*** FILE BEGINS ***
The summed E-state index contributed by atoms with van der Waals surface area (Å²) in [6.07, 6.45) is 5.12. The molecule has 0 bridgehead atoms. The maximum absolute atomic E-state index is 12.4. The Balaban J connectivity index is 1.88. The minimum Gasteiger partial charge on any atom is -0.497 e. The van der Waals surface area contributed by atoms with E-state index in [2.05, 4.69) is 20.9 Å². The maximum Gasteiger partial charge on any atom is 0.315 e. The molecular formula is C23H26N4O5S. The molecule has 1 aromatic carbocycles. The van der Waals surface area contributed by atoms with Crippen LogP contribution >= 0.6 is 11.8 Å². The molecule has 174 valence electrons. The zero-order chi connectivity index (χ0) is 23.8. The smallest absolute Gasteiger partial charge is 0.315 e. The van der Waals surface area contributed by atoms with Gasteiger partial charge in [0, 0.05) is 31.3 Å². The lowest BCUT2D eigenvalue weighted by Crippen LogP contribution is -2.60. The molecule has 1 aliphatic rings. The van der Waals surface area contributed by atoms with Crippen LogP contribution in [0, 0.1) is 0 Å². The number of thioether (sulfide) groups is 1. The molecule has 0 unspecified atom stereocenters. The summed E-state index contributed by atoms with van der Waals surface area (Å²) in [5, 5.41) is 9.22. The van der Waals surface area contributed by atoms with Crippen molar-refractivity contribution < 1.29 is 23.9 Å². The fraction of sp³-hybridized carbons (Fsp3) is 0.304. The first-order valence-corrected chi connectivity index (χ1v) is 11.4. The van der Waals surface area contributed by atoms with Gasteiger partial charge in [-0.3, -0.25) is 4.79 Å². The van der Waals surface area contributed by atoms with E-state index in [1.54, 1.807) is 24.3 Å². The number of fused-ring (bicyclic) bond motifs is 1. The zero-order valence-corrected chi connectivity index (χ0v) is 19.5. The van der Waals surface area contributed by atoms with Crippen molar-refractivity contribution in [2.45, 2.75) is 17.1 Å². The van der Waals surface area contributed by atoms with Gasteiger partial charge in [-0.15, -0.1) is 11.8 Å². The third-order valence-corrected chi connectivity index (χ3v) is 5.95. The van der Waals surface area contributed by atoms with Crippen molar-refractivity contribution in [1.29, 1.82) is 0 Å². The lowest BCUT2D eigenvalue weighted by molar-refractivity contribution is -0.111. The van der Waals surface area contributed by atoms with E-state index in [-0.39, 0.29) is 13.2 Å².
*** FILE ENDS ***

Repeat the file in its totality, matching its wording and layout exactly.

The summed E-state index contributed by atoms with van der Waals surface area (Å²) in [6.07, 6.45) is 5.12. The molecule has 0 bridgehead atoms. The maximum absolute atomic E-state index is 12.4. The Balaban J connectivity index is 1.88. The minimum Gasteiger partial charge on any atom is -0.497 e. The van der Waals surface area contributed by atoms with E-state index in [2.05, 4.69) is 20.9 Å². The maximum Gasteiger partial charge on any atom is 0.315 e. The molecular formula is C23H26N4O5S. The molecule has 1 aromatic carbocycles. The van der Waals surface area contributed by atoms with Crippen LogP contribution >= 0.6 is 11.8 Å². The molecule has 174 valence electrons. The zero-order chi connectivity index (χ0) is 23.8. The smallest absolute Gasteiger partial charge is 0.315 e. The van der Waals surface area contributed by atoms with Gasteiger partial charge in [0, 0.05) is 31.3 Å². The lowest BCUT2D eigenvalue weighted by Crippen LogP contribution is -2.60. The molecule has 1 aliphatic rings. The van der Waals surface area contributed by atoms with Crippen LogP contribution in [0, 0.1) is 0 Å². The number of thioether (sulfide) groups is 1. The molecule has 0 unspecified atom stereocenters. The summed E-state index contributed by atoms with van der Waals surface area (Å²) in [5, 5.41) is 9.22. The van der Waals surface area contributed by atoms with Crippen molar-refractivity contribution < 1.29 is 23.9 Å². The fraction of sp³-hybridized carbons (Fsp3) is 0.304. The first-order valence-corrected chi connectivity index (χ1v) is 11.4. The van der Waals surface area contributed by atoms with Gasteiger partial charge in [-0.3, -0.25) is 4.79 Å². The van der Waals surface area contributed by atoms with E-state index in [1.54, 1.807) is 24.3 Å². The number of fused-ring (bicyclic) bond motifs is 1. The zero-order valence-corrected chi connectivity index (χ0v) is 19.5. The van der Waals surface area contributed by atoms with Crippen molar-refractivity contribution in [2.45, 2.75) is 17.1 Å². The van der Waals surface area contributed by atoms with Gasteiger partial charge in [-0.15, -0.1) is 11.8 Å². The third-order valence-corrected chi connectivity index (χ3v) is 5.95. The van der Waals surface area contributed by atoms with Crippen molar-refractivity contribution in [1.29, 1.82) is 0 Å². The lowest BCUT2D eigenvalue weighted by molar-refractivity contribution is -0.111. The van der Waals surface area contributed by atoms with E-state index in [-0.39, 0.29) is 13.2 Å².